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10 crazy London cocktails that you need to try

10 crazy London cocktails that you need to try

It takes a lot to satisfy the jaded palates of London. We’ve seen it all in this fair city. From restaurants that sell only crisps to boozy ball pits for adults; when it comes to “different” the bar just keeps getting raised higher and higher. So it’s no great surprise that many of London’s drinking dens offer more than just a pint of beer and a packet of pork scratchings. I’ve crawled my way around the capital’s bars to seek out the weirdest, the strangest, the craziest cocktails that this town has to offer.

The cactus one – Artesian Bar
Artesian is renowned for its cocktails and rightly deserves its place on the World’s 50 Best Bars list. Located in the 5 star Langham Hotel, this bar is pure class – and the price of the drinks reflects this. It’s not a cheap place to drink but it’s well worth visiting for a treat. There are many spectacular cocktails on their menu but “La Penca De La Vida” is a real gem. It’s a celebration of the agave plant and is made with tequila, a Raicilla blend, mezcal, cactus and aloe vera. Raicilla is another agave spirit but, until recently, it was unsanctioned by the Mexican government. Artesian is one of the first bars to start using it. The cocktail is presented in a flowerpot, complete with real dirt and a real cactus! It tasted surprisingly fresh, with a slightly smoky aftertaste from the mezcal, and was dangerously drinkable. If you’re not a fan of tequila then this drink is sure to change your mind.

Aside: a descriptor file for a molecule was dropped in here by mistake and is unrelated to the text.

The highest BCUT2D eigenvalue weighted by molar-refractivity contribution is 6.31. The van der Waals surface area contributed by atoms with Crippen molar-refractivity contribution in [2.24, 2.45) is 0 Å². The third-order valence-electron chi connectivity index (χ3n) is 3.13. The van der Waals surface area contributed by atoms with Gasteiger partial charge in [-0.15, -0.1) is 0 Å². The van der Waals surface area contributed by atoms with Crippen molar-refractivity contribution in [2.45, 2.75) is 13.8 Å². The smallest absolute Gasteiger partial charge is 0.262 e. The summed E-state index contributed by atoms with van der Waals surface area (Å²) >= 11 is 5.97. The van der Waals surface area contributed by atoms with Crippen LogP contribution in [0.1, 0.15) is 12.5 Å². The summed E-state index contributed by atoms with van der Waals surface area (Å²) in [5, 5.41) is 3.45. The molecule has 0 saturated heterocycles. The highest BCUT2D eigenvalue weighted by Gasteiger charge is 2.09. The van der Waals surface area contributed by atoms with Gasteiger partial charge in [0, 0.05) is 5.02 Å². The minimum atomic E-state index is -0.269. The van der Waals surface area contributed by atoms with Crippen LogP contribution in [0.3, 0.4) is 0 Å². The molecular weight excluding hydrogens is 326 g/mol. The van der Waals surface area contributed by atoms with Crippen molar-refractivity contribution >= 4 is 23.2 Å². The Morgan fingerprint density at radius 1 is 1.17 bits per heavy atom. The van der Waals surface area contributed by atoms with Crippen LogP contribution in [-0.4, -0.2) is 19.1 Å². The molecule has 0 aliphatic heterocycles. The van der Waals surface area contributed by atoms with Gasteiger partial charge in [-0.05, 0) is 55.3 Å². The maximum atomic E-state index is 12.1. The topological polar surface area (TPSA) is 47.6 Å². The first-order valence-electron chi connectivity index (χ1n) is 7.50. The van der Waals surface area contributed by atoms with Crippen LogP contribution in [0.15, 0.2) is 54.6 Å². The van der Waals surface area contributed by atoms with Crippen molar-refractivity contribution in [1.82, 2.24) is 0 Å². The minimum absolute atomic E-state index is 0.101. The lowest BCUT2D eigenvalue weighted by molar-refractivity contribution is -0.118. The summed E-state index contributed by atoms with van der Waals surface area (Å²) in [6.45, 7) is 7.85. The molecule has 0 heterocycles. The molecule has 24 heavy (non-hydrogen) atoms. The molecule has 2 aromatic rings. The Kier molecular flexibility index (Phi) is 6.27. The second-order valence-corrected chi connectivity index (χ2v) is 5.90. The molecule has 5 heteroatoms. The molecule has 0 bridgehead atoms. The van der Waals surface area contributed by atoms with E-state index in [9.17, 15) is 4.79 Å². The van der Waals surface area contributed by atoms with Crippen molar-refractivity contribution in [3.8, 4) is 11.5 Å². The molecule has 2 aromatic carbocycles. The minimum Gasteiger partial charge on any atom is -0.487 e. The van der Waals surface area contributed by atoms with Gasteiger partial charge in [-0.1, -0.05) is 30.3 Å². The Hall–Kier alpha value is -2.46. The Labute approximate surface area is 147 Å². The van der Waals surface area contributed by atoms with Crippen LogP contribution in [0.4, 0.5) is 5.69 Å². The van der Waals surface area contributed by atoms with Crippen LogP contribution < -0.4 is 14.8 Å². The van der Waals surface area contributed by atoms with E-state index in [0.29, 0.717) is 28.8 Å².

Artesian Bar, The Langham, 1C Portland Place, W1B 1JA
La Penca De La Vida – £18

The dirty one – Untitled Bar
Untitled Bar is the latest offering from renowned mixologist Tony Coniglario and it’s pure hipster (just in case you couldn’t tell from the name…). The interior design is as minimalist and inscrutable as the list of cocktails. The abstractedly titled “Snow” is made with chalk, white clay, enoki mushroom and vodka. I really had no idea what to expect but the presentation of the drink was spartan as everything else – a small eggcup glass (a nod to those negronis at Bar Termini there) filled with a clear liquid. On closer inspection, the drink had an iridescent sheen which was really rather delightful. However, it tasted pretty much exactly as you would expect – like earth mixed with vodka. Perhaps the greatest surprise was that it wasn’t as unpleasant as it sounded on paper, but I probably wouldn’t order it again.